Cyberpunk 2077’s metro and monorail systems illustrate both the past and the future
There is no way around this: the Cyberpunk 2077 promised in 2018 is not the Cyberpunk 2077 which was delivered in 2020. Performance issues aside, the game was once considered a definitive next-gen RPG experience with parkour around Night City, in-depth V experience with multiple options and not just paths of Life, a lively night city with awesome NPCs and unique dynamic weather, the ability to customize vehicles and much more.
Cyberpunk 2077 may be in a satisfactory state now and he may even have a brighter future with his free and premium DLC, but the point is that Cyberpunk 2077 will never be the game fans wanted it to be. It’s a whole different thing, and perhaps one of the most unique ways to account for it comes from something more mundane than parkour: the metro and the monorail system. There is something that got fans talking before and after release, but it comes down to it pretty simply.
The problem with Cyberpunk 2077’s subways (and monorails)!
At E3 2018, Cyberpunk 2077 featured a jaw-dropping Night City trailer and showcase. Note that, as seen above, it opens with V on a monorail, but a travel system isn’t often something that big or exciting. The problem is, CD Projekt Red took something mundane and managed to make it big and exciting. The monorail shown was not like a monorail someone would encounter in real life, it was in Night city.
CD Projekt Red would release more promotional images that also put V in subways (as seen below), but again, it wasn’t the fact that it was a subway that was exciting. It was a metro in Night city. Still, Night City gamers don’t seem like the worst place to live in 2077, and everything designed to bring this dying metropolis with a cyberpunk aesthetic to life has been watered down. The monorail system featured heavily in Cyberpunk 2077 Marketing and promotions still show up in the game, but there’s no way to legitimately access them (glitches and mods got players up there). There are metro entrances all over the city, but they are inaccessible. They represent promised parts of the game that are dead, but have been used more widely in the marketing of the game than many others.
Now, it’s worth mentioning that the above trailer didn’t express the fact that these systems would be usable, but many did read reasonable implications in them. Running in the subways to escape the police in Night City, an epic fight atop a monorail, use unique body replacements to do so, and find unique interactions between NPCs and citizens of Night City, it all looks like to a real dream. Of course, maybe the writing was on the wall as promised Cyberpunk 2077 features were announced cut, and more and more of V’s big dream was watered down. But knowing that they’re there and not being used in a way that makes them exciting, Night City’s subways and monorails seem empty.
When Cyberpunk 2077 started, the excitement was high and quickly subsided. High-end PCs could run the game, although it wasn’t the game many wanted it to be, but consoles were left in the dark. It was a shock to see the game launch, success and crash within hours. As many others learned of all of Night City’s shortcomings, it quickly became clear that this was not just one problem, but several. Performance is being patched up, at least to some extent, and that raises a big question: what about Night City?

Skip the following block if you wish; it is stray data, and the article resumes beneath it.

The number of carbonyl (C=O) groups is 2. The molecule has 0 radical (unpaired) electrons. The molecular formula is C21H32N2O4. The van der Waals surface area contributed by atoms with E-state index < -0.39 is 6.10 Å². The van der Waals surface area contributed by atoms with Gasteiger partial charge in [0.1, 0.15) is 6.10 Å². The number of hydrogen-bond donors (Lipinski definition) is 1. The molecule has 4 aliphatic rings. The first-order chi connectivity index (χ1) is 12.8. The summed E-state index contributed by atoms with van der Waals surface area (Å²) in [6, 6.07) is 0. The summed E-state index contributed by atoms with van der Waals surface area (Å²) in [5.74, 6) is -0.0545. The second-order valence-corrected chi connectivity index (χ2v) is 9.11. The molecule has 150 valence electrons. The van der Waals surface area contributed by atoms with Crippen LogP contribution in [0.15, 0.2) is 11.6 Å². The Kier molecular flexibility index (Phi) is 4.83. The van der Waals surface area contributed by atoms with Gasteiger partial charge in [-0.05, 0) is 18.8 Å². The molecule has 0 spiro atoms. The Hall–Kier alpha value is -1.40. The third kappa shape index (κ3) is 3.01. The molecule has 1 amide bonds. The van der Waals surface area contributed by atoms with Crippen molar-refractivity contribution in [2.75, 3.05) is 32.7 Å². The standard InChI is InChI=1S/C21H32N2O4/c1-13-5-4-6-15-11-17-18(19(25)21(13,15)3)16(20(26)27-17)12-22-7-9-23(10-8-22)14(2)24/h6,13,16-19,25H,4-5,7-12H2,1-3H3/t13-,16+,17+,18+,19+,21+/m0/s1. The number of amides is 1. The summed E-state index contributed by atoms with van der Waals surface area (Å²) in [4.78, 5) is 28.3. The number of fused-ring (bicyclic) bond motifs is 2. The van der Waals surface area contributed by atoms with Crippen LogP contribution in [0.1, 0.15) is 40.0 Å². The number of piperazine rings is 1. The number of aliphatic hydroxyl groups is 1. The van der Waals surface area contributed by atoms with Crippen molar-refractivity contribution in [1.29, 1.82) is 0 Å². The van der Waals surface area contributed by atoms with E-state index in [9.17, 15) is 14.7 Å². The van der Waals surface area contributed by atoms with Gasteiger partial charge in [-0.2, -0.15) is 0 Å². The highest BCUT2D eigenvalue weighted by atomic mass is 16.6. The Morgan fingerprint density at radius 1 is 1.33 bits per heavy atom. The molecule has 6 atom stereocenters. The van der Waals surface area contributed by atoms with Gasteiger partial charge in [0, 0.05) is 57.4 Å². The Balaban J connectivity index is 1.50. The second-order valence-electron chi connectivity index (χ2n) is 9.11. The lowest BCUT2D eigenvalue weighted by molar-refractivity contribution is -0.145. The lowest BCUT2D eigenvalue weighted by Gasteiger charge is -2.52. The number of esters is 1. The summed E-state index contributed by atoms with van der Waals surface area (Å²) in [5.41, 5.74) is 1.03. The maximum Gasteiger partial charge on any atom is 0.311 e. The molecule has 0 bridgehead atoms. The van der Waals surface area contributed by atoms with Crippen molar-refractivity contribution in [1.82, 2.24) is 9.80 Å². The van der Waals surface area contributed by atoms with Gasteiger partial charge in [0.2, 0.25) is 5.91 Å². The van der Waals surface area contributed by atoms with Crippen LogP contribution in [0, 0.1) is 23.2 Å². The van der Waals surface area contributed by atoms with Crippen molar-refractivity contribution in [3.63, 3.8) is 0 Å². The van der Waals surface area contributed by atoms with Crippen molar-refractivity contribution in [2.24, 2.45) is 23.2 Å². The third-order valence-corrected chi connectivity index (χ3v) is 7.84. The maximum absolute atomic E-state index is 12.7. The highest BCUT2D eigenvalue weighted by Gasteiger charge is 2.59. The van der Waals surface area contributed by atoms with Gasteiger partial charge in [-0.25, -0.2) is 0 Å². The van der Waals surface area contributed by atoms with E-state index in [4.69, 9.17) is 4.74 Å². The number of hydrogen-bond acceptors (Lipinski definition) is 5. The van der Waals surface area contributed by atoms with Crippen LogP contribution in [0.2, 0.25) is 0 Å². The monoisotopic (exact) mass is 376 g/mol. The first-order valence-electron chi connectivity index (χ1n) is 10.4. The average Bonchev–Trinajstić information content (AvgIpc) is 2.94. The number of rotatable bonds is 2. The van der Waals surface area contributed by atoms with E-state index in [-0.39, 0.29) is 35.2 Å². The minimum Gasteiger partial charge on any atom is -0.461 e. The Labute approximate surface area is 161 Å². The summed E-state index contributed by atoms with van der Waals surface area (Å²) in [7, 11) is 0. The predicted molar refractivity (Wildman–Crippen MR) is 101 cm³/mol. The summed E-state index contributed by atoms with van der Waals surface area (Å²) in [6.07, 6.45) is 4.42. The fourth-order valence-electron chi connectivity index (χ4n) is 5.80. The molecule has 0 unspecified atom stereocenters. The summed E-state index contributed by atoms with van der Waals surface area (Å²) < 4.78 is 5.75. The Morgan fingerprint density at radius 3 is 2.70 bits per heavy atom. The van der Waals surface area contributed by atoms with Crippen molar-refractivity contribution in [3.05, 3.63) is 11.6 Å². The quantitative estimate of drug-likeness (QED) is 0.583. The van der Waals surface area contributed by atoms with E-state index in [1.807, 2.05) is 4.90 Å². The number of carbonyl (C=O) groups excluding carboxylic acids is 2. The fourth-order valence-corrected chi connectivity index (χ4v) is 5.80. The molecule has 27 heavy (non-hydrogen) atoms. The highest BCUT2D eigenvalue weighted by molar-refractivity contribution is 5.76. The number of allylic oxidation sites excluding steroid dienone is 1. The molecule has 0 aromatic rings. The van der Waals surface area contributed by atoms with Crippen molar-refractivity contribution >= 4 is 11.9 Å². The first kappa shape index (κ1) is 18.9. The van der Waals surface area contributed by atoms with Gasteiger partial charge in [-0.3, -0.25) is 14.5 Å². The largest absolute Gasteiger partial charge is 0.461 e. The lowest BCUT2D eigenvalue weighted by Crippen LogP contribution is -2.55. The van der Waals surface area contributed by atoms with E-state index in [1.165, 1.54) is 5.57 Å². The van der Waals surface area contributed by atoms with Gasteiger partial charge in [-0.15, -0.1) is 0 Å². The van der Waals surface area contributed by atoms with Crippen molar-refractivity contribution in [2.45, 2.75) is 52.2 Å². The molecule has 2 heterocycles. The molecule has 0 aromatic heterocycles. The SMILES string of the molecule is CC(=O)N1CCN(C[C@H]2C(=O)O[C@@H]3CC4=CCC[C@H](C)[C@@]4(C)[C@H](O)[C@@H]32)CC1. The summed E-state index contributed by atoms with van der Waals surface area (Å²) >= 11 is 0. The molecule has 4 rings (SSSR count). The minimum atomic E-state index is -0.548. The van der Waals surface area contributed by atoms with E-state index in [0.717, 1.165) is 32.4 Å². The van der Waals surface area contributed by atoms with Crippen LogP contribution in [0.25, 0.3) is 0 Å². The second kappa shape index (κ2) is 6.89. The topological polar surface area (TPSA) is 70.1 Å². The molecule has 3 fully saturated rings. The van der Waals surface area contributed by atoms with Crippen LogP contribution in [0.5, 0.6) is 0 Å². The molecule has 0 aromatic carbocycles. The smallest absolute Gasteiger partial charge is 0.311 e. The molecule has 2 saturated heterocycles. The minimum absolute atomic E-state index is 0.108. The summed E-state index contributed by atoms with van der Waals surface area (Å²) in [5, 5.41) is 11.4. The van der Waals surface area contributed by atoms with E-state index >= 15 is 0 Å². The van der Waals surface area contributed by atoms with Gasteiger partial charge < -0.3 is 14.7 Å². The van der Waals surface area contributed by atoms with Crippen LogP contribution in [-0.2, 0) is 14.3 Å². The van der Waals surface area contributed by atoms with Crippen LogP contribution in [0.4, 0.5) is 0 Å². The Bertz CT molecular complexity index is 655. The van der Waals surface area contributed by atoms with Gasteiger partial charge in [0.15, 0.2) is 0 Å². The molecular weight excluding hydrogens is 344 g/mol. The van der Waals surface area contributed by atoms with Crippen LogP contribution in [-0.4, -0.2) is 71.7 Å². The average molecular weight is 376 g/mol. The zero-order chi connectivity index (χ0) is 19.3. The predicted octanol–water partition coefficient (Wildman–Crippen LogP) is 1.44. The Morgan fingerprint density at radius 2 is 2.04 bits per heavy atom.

Could the DLC be the answer to Cyberpunk 2077’s metro / monorail problem?
The Cyberpunk 2077 of 2018 is gone, and now there is only the Cyberpunk 2077 2020. As the game works towards its promised future, with at least performance gaining ground, many are poised for CD Projekt Red to fork out free DLC and premium expansions. Looking at the Witcher 3 describes what to expect from Cyberpunk 2077is a free DLC, and while something like vehicle customization or new items, weapons and more are all possible, this free DLC is unlikely to restore the metro and monorail system. After all, again, the problem is how something mundane got so exciting, and implementing or fixing it now will only underline how mundane systems are mechanically.
Love it or hate it, fast travel is a must in any game, and with the way it works now, subways and monorails can’t really play a part in that. However, this limitation, if used correctly, may not apply to premium DLC expansions. Not only would it make sense to make subways and monorails usable for certain DLC components, but it could really become a Night City Metro or Monorail if used properly.
The aforementioned examples are just ideas that could answer that. With the font appears in Cyberpunk 2077 improved, maybe players could chase through a subway or monorail system as part of a job or a new heist. Maybe this leads, or maybe in another case, that V could be on top of a monorail, engaging in melee and ranged combat, diving in, crawling, or doing something to bring the classic rail combat trope to life (Cyberpunk-style). Maybe there might be aspects of the V train or monorail that need to be patched or resolved to prevent it from blowing up, and maybe there will be some NPCs on that train that will attract the attention and will capture the heart.
None of this is impossible, but it is also speculation. CD Project Red might go in an entirely different direction with its DLC expansions, but the point remains: whatever it highlights in these DLCs, it must deliver on the Night City promise of 2018, even if in smaller portions.
Cyberpunk 2077 is now available for PC, PS4, Stadia, and Xbox One. PS5 and Xbox Series X upgrades are in progress.
MORE: The Witcher 3 PS5, Xbox Series X Upgrade Raises Stakes For Cyberpunk 2077
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